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India’s Central Bank Raises Red Flag Over Frothy Equities

India’s central bank flagged the growing disconnect between exuberant equity markets and real economic activity.

The Reserve Bank of India
Voicing concerns that cryptocurrencies could lead to dollarisation of a part of the Indian economy, RBI officials said that they pose challenges to the stability of the financial system, the report said. Photo: AFP.


(AF) India’s central bank flagged the growing disconnect between exuberant equity markets and real economic activity, joining investment banks including Goldman Sachs and Morgan Stanley to caution over sky-high valuations.

The Reserve Bank of India warned in its Monthly Bulletin about ”stretched valuations” and said foreign portfolio investors turned net sellers in the domestic equity market in October. Price-to-book value, price-to-earnings, and market capitalization to GDPs ratios are all above historical averages, it said. The yield gap, which is the difference between the 10-year government bond yield and the benchmark BSE Sensex’s 12-month forward earnings yield, is also widening at 2.47%, far outstripping its historical long-term average of 1.65%, it said.

“The spectacular gains have raised concerns over overstretched valuations with a number of global financial service firms turning cautious on Indian equities,” the central bank said.

Investment banks including Goldman Sachs, Morgan Stanley, Nomura, and UBS have been cautious about the prospects of Indian equities in recent weeks, citing downside risks to investor returns due to stretched valuations and potential inflationary pressures.

Indian equities are living “on borrowed time,” CLSA said in a note on Friday. While India has been the best-performing Asian equity market so far in 2021, “rich valuations, a high probability of earnings disappointment, and a potential lack of marginal buyers add to the motivation to book profits on India,” said analyst Alexander Redman.

India ranks first among Asia regional peers on year-to-date US dollar performance, outperforming MSCI AC APAC ex Japan by 29% since January, CLSA said, adding only net energy exporting countries have outperformed it among the larger emerging economies.

So, what are the fears that are driving FPIs to book profits?


Rich Valuations

CLSA reckons, India is trading on 31.6 times cyclically adjusted earnings, versus 14.7 times  for overall emerging market (EM), which is above its 18-year average of 22.6x, as investors pay more than twice the book multiple for Indian assets versus EM despite the market offering the same profitability.

With the possibility of India’s current account balance reverting to deficit, CLSA forecasts a 4% drop in the rupee’s value versus the dollar (to Rs78.5), which might constrain credit expansion and stifle long-term economic growth.


Slowing Macro Drivers.

CLSA anticipates no more US dollar gain potential for Indian equities over the next 12 months, based on broad predictions for India’s industrial production. Besides, there appears to be a shortage of marginal buyer looking into 2022, says CLSA, after substantial non-resident purchases of Indian shares in 2020, followed by persistent domestic buying driving 2021 gains.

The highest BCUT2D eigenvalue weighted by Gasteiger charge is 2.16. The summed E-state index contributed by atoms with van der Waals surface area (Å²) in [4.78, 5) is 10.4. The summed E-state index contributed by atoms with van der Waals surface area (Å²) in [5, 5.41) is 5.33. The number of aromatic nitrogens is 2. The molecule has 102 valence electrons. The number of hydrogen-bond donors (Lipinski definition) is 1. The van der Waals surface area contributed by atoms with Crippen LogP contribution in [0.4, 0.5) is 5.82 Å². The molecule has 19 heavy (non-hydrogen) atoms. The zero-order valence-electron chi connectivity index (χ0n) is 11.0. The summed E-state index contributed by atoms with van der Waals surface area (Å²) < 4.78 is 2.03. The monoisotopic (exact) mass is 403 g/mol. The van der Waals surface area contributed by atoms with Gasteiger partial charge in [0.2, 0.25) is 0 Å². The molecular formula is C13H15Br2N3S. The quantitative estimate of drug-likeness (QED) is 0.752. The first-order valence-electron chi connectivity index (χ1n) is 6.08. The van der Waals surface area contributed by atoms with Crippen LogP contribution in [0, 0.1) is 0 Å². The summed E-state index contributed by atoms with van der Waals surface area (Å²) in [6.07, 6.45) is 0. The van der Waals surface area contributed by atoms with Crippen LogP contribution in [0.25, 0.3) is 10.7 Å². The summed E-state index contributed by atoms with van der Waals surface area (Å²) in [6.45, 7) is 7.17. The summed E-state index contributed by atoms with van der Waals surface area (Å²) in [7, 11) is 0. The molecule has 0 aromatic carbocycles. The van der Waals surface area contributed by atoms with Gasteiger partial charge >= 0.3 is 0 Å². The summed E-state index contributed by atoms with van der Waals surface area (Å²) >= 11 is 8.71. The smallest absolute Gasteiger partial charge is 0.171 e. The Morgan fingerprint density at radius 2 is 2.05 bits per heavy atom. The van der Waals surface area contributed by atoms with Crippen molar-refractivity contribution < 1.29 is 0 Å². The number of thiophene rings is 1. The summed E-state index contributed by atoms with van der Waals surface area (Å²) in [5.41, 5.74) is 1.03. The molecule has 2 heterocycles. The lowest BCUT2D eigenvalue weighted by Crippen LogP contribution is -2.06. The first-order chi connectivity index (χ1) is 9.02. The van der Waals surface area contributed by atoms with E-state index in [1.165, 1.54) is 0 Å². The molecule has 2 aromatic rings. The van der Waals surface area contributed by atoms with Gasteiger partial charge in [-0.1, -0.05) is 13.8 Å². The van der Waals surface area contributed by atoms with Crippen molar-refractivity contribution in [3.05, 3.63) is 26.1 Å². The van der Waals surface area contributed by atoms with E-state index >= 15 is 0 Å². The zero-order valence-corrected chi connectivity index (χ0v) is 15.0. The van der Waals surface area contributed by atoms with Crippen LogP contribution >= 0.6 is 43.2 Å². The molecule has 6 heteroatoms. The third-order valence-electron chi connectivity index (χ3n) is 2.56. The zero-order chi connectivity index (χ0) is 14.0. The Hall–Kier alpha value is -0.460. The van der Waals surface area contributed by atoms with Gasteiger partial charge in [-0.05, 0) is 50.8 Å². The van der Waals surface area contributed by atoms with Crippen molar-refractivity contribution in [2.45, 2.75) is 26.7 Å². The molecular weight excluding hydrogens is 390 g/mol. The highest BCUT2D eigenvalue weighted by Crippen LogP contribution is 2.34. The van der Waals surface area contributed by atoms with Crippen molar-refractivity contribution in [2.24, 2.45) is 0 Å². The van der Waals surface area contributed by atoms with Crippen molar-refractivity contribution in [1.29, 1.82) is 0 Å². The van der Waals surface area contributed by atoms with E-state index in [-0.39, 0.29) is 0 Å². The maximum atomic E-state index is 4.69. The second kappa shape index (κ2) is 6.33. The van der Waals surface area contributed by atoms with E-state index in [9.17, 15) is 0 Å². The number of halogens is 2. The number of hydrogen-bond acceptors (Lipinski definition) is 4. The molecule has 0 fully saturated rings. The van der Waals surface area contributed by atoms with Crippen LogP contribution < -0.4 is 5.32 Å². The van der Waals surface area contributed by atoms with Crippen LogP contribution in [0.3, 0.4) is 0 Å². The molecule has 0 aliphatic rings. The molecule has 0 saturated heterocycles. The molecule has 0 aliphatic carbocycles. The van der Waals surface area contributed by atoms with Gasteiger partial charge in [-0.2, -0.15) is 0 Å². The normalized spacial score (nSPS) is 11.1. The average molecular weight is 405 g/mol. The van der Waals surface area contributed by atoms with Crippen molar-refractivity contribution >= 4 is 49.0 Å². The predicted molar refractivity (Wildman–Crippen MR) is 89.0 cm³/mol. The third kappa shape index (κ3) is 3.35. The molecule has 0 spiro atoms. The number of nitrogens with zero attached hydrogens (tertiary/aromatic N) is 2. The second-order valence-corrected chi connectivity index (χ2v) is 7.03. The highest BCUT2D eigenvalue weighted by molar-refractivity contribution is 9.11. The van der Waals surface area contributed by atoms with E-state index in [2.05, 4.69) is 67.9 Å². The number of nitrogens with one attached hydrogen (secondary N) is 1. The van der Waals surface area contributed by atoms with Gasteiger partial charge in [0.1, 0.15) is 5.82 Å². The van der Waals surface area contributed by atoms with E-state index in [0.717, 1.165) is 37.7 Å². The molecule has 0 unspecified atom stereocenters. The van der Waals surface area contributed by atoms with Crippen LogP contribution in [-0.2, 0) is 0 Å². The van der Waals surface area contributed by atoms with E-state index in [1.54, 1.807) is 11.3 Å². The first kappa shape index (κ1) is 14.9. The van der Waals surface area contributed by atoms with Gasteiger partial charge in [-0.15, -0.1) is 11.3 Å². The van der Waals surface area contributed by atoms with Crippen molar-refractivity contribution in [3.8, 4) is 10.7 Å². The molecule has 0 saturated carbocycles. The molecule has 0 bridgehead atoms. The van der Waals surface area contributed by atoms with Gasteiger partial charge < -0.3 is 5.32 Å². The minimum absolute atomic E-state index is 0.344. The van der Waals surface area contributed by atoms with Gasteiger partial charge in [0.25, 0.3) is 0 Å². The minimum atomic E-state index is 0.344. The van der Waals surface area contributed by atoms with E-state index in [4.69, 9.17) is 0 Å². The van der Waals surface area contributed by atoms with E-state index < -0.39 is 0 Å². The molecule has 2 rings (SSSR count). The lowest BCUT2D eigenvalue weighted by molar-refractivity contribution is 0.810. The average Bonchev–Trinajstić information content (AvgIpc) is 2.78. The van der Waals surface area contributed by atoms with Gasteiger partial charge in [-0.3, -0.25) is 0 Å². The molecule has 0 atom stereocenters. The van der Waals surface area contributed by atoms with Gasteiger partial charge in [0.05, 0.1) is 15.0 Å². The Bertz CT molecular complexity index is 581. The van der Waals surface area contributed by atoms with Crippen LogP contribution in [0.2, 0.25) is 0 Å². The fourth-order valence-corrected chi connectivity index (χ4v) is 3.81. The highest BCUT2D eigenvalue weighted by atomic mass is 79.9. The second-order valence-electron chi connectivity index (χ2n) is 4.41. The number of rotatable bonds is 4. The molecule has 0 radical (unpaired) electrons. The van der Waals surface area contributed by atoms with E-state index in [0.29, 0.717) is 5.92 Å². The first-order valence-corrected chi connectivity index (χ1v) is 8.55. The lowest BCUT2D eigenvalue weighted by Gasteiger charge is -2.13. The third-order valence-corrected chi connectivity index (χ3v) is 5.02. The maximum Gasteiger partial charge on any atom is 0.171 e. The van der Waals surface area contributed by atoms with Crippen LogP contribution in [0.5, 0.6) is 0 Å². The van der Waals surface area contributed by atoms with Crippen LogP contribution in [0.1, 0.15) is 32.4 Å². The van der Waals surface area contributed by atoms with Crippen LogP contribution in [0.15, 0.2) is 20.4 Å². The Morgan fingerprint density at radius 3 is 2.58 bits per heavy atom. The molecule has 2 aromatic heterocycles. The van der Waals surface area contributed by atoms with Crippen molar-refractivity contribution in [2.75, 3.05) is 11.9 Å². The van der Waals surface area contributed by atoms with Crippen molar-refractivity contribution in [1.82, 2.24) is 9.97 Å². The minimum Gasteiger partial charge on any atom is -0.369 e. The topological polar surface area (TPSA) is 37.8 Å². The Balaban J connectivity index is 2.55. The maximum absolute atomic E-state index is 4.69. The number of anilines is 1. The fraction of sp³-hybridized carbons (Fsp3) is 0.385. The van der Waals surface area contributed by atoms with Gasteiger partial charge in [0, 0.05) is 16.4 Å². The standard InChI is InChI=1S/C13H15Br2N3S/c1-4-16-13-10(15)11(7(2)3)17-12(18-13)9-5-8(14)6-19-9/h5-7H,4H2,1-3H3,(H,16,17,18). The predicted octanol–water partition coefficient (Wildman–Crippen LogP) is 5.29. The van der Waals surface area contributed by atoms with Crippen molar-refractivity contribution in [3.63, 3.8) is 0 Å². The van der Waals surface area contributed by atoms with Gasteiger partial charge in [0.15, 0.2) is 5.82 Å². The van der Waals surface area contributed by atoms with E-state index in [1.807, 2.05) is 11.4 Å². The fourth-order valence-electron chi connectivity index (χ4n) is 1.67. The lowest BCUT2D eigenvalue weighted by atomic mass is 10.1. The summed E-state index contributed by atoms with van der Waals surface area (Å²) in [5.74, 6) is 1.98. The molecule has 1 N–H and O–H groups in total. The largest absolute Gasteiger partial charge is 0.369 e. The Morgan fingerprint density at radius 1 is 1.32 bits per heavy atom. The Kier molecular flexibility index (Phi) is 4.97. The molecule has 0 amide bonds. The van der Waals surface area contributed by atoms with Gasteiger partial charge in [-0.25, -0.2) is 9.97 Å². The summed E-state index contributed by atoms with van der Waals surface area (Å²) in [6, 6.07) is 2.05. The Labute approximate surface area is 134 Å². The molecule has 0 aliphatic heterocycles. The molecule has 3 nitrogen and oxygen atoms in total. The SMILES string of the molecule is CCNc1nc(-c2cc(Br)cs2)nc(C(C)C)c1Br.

Concerns Over Uneven Global Growth

While domestic economic indicators are improving, RBI believes that concerns about uneven global growth, rising commodity prices, supply disruptions, and fears of monetary support being withdrawn in major advanced economies due to inflationary concerns will increase the likelihood of high volatility portfolio flows in the future.


Withdrawal of RBI’s Stimulus Programme

But CLSA fears that RBI too could soon start withdrawing its stimulus programmes. On October 8, the RBI announced the suspension of its Government Securities Acquisition Program (quantitative easing), while keeping the benchmark repo rate at 4%, and limiting the use of reverse repos, which it utilised to suck in excess liquidity from the banking sector.

While these two are tell-tale signals of the RBI’s subsequent withdrawal procedure, CLSA also predicted that, with Indian inflation likely to fade to the 4 percent target by end-FY2024 (March) from a spike to 6.2 percent in March 2022, a 50-basis point interest rate hike from April 2022 looms.


Disappointing EPS Outlook

Delivering the EPS growth according to consensus estimates made a year ago will be also be difficult for a bulk of emerging countries, says CLSA. For India in particular, that will even more unlikely since, during the last 26 years, actual EPS growth has underperformed projections 83% of the time, and by a considerable 14% point on average.

Despite these worries however, the RBI also highlighted a counter-intuitive move by Indian business owners, who have increased their interest in their companies. The percentage of private promoters’ holdings in publicly traded firms climbed by roughly 50 basis points to 44.90 percent at the end of September 2021, up from 44.42 percent at the end of June 2021.

This “reflects the promoters’ confidence in their business prospects and contentment with current valuations,” RBI said.



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Indrajit Basu

Indrajit Basu is an India-based correspondent for Asia Financial and wears two hats: journalist and researcher (equity). Before joining AF he reported on business, finance, technology, wealth management, and current affairs for China Daily, SCMP, UPI, India Today Group, Indian Express Group, and many more. He is also an award-winning researcher. If he didn't have to pay bills, he would be a wanderer.


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